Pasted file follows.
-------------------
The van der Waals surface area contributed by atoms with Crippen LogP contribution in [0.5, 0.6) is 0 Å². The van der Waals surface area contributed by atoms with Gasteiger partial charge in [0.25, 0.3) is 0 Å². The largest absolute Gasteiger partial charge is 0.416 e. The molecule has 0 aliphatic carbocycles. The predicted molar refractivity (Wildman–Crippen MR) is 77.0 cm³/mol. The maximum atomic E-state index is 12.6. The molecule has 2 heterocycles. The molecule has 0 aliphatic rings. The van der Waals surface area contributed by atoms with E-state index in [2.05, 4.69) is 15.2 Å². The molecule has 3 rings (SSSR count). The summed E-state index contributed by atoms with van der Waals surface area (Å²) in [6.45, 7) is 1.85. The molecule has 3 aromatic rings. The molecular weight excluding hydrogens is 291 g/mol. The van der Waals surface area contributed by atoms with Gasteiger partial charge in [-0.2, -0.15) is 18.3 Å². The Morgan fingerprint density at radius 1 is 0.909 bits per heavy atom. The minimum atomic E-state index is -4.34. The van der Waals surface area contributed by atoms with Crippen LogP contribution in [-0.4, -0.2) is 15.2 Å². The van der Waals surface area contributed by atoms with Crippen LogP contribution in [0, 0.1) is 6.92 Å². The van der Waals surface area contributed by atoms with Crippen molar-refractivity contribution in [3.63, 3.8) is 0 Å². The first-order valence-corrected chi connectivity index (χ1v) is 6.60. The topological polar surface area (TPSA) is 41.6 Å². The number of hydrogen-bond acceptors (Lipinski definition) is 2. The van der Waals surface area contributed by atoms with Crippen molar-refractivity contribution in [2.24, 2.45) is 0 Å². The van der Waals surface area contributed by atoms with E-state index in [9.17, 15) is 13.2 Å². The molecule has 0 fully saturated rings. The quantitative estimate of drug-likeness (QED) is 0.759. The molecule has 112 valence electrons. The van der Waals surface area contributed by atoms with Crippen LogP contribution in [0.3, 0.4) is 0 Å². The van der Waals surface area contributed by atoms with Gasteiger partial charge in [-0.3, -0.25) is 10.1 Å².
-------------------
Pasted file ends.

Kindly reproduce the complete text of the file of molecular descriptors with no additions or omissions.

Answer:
The van der Waals surface area contributed by atoms with Crippen LogP contribution in [0.5, 0.6) is 0 Å². The van der Waals surface area contributed by atoms with Gasteiger partial charge in [0.25, 0.3) is 0 Å². The largest absolute Gasteiger partial charge is 0.416 e. The molecule has 0 aliphatic carbocycles. The predicted molar refractivity (Wildman–Crippen MR) is 77.0 cm³/mol. The maximum atomic E-state index is 12.6. The molecule has 2 heterocycles. The molecule has 0 aliphatic rings. The van der Waals surface area contributed by atoms with E-state index in [2.05, 4.69) is 15.2 Å². The molecule has 3 rings (SSSR count). The summed E-state index contributed by atoms with van der Waals surface area (Å²) in [6.45, 7) is 1.85. The molecule has 3 aromatic rings. The molecular weight excluding hydrogens is 291 g/mol. The van der Waals surface area contributed by atoms with Gasteiger partial charge in [-0.2, -0.15) is 18.3 Å². The Morgan fingerprint density at radius 1 is 0.909 bits per heavy atom. The minimum atomic E-state index is -4.34. The van der Waals surface area contributed by atoms with Crippen LogP contribution in [-0.4, -0.2) is 15.2 Å². The van der Waals surface area contributed by atoms with Crippen LogP contribution in [0, 0.1) is 6.92 Å². The van der Waals surface area contributed by atoms with Crippen molar-refractivity contribution in [3.63, 3.8) is 0 Å². The first-order valence-corrected chi connectivity index (χ1v) is 6.60. The topological polar surface area (TPSA) is 41.6 Å². The number of hydrogen-bond acceptors (Lipinski definition) is 2. The van der Waals surface area contributed by atoms with Crippen molar-refractivity contribution in [2.24, 2.45) is 0 Å². The van der Waals surface area contributed by atoms with E-state index in [9.17, 15) is 13.2 Å². The molecule has 0 fully saturated rings. The quantitative estimate of drug-likeness (QED) is 0.759. The molecule has 112 valence electrons. The van der Waals surface area contributed by atoms with Crippen LogP contribution in [0.3, 0.4) is 0 Å². The van der Waals surface area contributed by atoms with Gasteiger partial charge in [-0.3, -0.25) is 10.1 Å².